Everyone’s main aim in life should be to live the “goodlife”. There are many different interpretations on what the good life is andhow to exactly achieve it. For some people it may consist of acquiring wealth,while others may think that having power or experiencing pleasure may lead themto live the good life.
However, Greek philosopher, Aristotle considers the’good life’ as the happy life, that is, when happiness is the aim of the goodlife. In this sense, he is trying to saythat by fulfilling a specific human function, and fulfilling it with excellence,we will be living in the good life. He thought that a good life was one spentin reasoning and striving to acquire knowledge. Another ancient philosopher,Plato, believed that the good life is a harmonious life achieved through orderand balance. In Chapter8 –Norms For Moral Living, topics like rules, passions, norms, natural laws andmoral principles were discussed. These topics are essentially all connected tothe good life and the guidelines on how to live it.
When considering norms as away of moral living, one may ask themself, “how can norms function in promotingand protecting the good life?” The answer to this is that norms promote andprotect our values and they let us be free. In other words, they create astructured and a rather organized society where a lot of things are possible.Essentially, norms are what help guide us through all of our inclinations andpassions.
Both passions and inclinations are needed in the search for commongood but because passions are not recognized as good nor evil, we depend onreason to point us in the right direction. This is where laws and rules comeinto play. Much like norms, we also have laws and rules, which are theregulations that are enforced to promote the common good and a sense of order. These two assistindividuals in choosing the right path as well as directing what they shouldand shouldn’t do on their journey. Plato states, “we must not be ruled by ourpassions and sensual inclinations. Our reasoning should regulate these passionsand inclinations.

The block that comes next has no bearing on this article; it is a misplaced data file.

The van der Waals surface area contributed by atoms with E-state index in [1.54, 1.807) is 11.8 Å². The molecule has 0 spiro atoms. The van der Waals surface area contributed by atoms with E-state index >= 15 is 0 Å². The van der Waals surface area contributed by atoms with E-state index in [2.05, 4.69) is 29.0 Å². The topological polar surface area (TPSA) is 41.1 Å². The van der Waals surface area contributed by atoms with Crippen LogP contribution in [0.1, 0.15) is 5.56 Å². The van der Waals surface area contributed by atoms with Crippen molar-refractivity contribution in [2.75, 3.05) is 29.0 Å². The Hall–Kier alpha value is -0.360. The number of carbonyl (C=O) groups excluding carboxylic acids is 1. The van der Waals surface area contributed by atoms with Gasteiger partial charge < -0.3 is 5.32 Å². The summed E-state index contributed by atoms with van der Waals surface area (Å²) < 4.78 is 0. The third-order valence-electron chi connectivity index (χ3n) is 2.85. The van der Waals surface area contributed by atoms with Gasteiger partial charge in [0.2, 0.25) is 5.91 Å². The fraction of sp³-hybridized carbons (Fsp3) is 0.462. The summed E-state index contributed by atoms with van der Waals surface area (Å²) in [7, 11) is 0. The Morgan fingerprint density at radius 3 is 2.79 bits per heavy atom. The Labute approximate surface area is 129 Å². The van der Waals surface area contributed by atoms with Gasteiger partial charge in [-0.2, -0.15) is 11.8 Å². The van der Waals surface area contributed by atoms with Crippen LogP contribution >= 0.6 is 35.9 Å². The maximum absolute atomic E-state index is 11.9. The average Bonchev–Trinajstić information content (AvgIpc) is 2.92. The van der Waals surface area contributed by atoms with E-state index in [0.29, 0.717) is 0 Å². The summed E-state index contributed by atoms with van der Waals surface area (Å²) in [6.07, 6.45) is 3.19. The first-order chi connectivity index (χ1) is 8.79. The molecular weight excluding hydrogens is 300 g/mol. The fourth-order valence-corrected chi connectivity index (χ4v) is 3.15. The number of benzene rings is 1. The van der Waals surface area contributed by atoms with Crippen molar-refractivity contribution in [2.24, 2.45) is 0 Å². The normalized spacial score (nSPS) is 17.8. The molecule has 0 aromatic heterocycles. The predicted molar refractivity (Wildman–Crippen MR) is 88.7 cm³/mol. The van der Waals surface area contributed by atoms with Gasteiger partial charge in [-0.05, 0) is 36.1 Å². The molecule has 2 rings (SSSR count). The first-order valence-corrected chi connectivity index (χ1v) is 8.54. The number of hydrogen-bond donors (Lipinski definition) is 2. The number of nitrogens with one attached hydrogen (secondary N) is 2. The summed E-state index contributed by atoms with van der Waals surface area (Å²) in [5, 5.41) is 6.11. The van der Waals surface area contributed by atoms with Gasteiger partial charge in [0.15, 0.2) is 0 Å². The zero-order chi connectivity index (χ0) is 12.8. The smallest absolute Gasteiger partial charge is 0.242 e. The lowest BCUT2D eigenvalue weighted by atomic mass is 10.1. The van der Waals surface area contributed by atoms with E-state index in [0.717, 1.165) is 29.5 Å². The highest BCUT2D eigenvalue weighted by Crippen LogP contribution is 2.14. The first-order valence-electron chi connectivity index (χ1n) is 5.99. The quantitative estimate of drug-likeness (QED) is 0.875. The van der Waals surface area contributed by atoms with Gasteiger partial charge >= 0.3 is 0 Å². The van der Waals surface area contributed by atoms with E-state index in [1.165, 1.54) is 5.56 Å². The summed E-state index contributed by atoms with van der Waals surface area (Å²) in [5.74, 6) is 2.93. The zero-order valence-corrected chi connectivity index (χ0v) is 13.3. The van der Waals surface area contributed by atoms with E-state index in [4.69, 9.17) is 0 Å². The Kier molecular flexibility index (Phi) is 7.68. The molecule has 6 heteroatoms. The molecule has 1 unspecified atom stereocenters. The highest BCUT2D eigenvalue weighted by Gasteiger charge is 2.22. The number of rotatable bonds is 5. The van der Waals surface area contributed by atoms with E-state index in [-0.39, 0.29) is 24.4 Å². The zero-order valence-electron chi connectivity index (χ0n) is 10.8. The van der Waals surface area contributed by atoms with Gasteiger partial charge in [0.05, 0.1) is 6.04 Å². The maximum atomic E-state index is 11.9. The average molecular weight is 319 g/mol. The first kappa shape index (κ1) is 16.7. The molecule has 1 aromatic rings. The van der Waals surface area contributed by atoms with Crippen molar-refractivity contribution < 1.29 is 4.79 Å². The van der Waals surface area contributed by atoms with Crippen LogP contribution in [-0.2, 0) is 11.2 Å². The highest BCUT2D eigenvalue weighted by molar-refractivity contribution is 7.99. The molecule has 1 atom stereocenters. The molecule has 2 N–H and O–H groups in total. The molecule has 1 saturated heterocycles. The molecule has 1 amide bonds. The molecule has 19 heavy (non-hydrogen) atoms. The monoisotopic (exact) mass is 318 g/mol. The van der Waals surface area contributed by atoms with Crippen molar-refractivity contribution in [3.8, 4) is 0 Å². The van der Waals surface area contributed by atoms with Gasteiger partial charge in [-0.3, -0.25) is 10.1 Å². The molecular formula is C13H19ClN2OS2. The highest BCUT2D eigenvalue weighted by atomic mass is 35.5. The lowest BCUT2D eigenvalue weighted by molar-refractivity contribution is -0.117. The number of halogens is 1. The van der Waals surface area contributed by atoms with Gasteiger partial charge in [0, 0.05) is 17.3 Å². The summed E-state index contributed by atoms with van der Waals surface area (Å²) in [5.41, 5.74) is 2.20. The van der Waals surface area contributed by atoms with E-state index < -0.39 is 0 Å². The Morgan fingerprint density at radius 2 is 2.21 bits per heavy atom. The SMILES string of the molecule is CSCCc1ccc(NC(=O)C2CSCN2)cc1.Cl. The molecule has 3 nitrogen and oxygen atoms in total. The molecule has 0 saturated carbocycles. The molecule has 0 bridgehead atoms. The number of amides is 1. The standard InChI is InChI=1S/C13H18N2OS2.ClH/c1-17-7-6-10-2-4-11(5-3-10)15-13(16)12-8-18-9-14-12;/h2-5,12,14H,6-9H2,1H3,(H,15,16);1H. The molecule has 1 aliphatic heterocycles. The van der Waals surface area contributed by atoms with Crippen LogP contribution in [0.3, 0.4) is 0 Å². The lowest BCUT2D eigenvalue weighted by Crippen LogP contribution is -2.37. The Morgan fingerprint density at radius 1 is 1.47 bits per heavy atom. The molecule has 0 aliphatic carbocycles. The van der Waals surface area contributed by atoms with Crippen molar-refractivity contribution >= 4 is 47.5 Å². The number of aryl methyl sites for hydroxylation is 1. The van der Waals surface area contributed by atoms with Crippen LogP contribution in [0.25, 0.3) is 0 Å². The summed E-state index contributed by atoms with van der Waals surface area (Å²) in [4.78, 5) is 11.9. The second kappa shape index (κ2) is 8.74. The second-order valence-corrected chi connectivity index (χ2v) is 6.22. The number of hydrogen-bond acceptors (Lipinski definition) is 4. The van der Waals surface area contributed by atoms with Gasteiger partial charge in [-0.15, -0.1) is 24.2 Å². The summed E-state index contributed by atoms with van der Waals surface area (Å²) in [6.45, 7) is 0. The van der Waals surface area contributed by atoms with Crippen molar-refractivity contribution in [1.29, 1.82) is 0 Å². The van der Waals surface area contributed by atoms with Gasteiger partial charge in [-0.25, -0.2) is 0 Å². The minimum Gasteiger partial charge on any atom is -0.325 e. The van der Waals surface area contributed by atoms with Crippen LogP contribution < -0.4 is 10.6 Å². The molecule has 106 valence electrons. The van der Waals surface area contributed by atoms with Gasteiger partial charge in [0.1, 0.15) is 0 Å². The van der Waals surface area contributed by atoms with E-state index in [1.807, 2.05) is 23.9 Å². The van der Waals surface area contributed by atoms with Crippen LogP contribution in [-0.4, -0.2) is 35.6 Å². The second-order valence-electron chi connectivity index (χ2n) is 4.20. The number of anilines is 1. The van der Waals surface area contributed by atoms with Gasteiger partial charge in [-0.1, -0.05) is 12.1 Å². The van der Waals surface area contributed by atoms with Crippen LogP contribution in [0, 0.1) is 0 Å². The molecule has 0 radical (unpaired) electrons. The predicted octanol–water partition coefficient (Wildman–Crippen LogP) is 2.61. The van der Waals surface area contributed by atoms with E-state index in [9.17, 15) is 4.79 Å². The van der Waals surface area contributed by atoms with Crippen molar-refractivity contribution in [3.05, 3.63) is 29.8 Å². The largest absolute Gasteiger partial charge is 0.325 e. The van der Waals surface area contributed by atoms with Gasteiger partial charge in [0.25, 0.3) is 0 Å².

” Chapter8 also mentions two unique stories; one of a man (Gyges) who finds a ring that gives him theability to disappear and uses it for immoral purposes and the other story is abouta couple (Ilya and Franka) who are unable to reproduce and seek in-vitrofertilization as a means to have a baby. With regards to the story of Gyges, Iwas able to recognize that the moral of the story was that people behave justlyin society because there is fear of getting caught, not because they want to dothe right thing. This is not what is expected for good moral citizen. We shouldstrive to do well regardless of the consequences. While in the story of Ilyaand Franka, their desire to have a child was challenged because of the CatholicChurch and the belief that in-vitro fertalization is not an admissible means tohave a child for various reasons, one being that the treatment undermines theprinciple of respect for human life.
Immanuel Kant would also condemn the couple’sactions, as he believed that we should never treat someone as a means to anend, instead humans should be treated as an end in themselves. With that beingsaid, people should not to be guided by their passions and inclinations but bytheir reason, as it should regulate these desires. In Conclusion, Chapter 8 –Norms for Moral Living,discuses a great deal on what it truly means to live a good life, and furtherillustrates how one can life that good life and that there are many interpretationsto this. We must obey what we are told and follow the rules since they arethere to lead us to the common good and essential the good life. Additionally,living a good life allows one to have a balance between both emotional andphysical demands while still obey and living by law, rules and the authority.